By Siraj Wahab
Published in Arab News on Friday, November 14, 2008
The only Indian university to play host to two Saudi kings is Jamia Millia Islamia. King Saud visited this historic university in Delhi in 1956 and more recently King Abdullah visited it in January 2006. This university played a key role during India’s freedom struggle. It was established with the specific purpose of inculcating in its students a sense of belonging to the nation and to throw off the yoke of British imperialism.
The university has in its 88 years of existence produced some of the best politicians, writers, journalists, theologians, academics and other highly qualified professionals in various fields. A substantial section of Indian professionals working here in the Kingdom is a product of Jamia Millia Islamia. This was evident during a well-attended event organized by the university’s illustrious alumni in Riyadh recently.
Unfortunately, the university has recently been in the news for all the wrong reasons. Some of its students were said to have been involved in anti-national activities. However, so far it has remained just that — an allegation. Nothing has been proven against the students of Jamia. Increasingly, the allegations of the Indian police are being challenged by the country’s robust civil society, which includes prominent lawyers, academics, judges, journalists and human rights activists.
Everybody is coming to the defense of this institution precisely because of the historic role it has played over the years in promoting the secular ethos of the country.
What is so special about Jamia? The best answer came from Shafaatullah Khan, founder of the Jamia Millia Islamia Alumni Association in Riyadh: “Jamia Millia Islamia is a saga of dedication, conviction and vision of a people who worked against all odds and saw it grow step by step. They, as Sarojini Naidu said very aptly, built up the Jamia Millia stone by stone and sacrifice by sacrifice.”
Rabindranath Tagore, winner of the 1913 Nobel Prize in Literature, called Jamia “one of the most progressive educational institutions of India.” In 1947, after independence when riots shook northern India, Jamia’s campus remained calm and free from any violence. Mohandas Karamchand Gandhi, India’s freedom hero, termed it “an oasis of peace in the Sahara of communal violence.”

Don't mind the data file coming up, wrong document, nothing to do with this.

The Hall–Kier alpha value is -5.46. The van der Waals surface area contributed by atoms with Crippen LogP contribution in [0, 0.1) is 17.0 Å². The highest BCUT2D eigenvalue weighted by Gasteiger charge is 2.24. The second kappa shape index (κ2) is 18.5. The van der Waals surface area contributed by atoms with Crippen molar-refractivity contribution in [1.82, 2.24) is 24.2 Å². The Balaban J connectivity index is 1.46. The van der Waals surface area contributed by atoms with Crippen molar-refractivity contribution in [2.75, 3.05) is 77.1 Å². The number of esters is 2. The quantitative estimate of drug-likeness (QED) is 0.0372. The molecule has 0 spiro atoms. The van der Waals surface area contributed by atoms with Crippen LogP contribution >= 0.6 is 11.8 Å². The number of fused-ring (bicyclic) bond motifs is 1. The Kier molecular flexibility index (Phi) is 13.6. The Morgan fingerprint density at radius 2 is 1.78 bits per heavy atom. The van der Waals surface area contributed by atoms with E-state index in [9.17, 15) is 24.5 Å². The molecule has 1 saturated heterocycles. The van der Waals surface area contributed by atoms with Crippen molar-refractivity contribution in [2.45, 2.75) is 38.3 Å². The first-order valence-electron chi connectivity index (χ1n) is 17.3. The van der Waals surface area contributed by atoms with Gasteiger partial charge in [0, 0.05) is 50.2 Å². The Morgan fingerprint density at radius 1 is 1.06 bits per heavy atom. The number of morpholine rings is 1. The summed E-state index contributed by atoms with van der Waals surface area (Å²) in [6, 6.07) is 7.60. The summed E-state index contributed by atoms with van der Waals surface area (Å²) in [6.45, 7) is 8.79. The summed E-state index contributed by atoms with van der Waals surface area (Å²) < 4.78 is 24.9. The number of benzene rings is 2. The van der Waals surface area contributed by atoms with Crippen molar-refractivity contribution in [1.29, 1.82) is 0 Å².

Hifzur Rahman, who throughout his years at the Indian missions in Jeddah and now in Riyadh has played a positive role in building the cultural bridges between India and Saudi Arabia, said negative media reports should not dishearten anyone. “These things happen in the life of an institution. Let us reinforce and remember the secular character of Jamia. Its promotion of patriotism, peaceful coexistence, communal harmony and service to humanity has been unimpeachable.”
According to Rahman, Jamia Millia Islamia is the only university in India that has no query of religion in its admission/application form. “The candidate is required to write only his name, and nationality,” he said.
The second point that he highlighted was that Jamia was the brainchild of a galaxy of Muslim theologians of India, with active support from Gandhi who was a religious and practicing Hindu. These Muslim scholars included Shaikh-ul-Hind Maulana Mahmud Hasan, Maulana Abul Kalam Azad, the first education minister of independent India, who wrote his famous commentary on the Holy Qur’an, and Maulana Mohammad Ali Jauhar.
Another illustrious Jamia alumnus who spoke on the occasion was Azra Naqvi, a prominent writer and journalist. She said she was proud to be an alumna of Jamia. “I attended Jamia’s Nursery School, which was founded in 1955 by Gerda Philipsborn, a German lady who was a close friend of Dr. Zakir Husain, one of the founders of Jamia. When I wrote a term paper about my early childhood education during a course in Canada, my teacher and classmates were really astonished to hear that such an ideal nursery school existed in India.”
Naqvi said secular and humanitarian educational philosophy of Jamia was the hallmark of this prestigious institution. “Recently I met a very senior alumnus of Jamia, Jatender Kumar in the States who came to India as a young child with his family from Lahore after Partition. For him, Jamia is a symbol of highest human values. In newly independent India, Jamia started education and community centers in different parts of Delhi, such as Balak Mata Center in Bachon Ka Ghar in Old Delhi, adult education centers in the neighboring villages of Okhla where Jamia moved to, after its campus in Karol Bagh, Delhi, was burned and ruined in the riots of 1947. These centers used to cater to the needs of people irrespective of their religion.”
The president of the alumni association, Mohammad Muneeb, who works as a senior executive in Riyadh, recalled the horrors of communal incidents in India. “We at the university have always been taught about the virtues of secularism, and we are fully alive to the historic role that our university played in the country’s independence.” He urged the Indian media to play a constructive role and not to whip communal passions. He asked for an impartial probe into the recent incidents that have caused grief to all those associated with Jamia.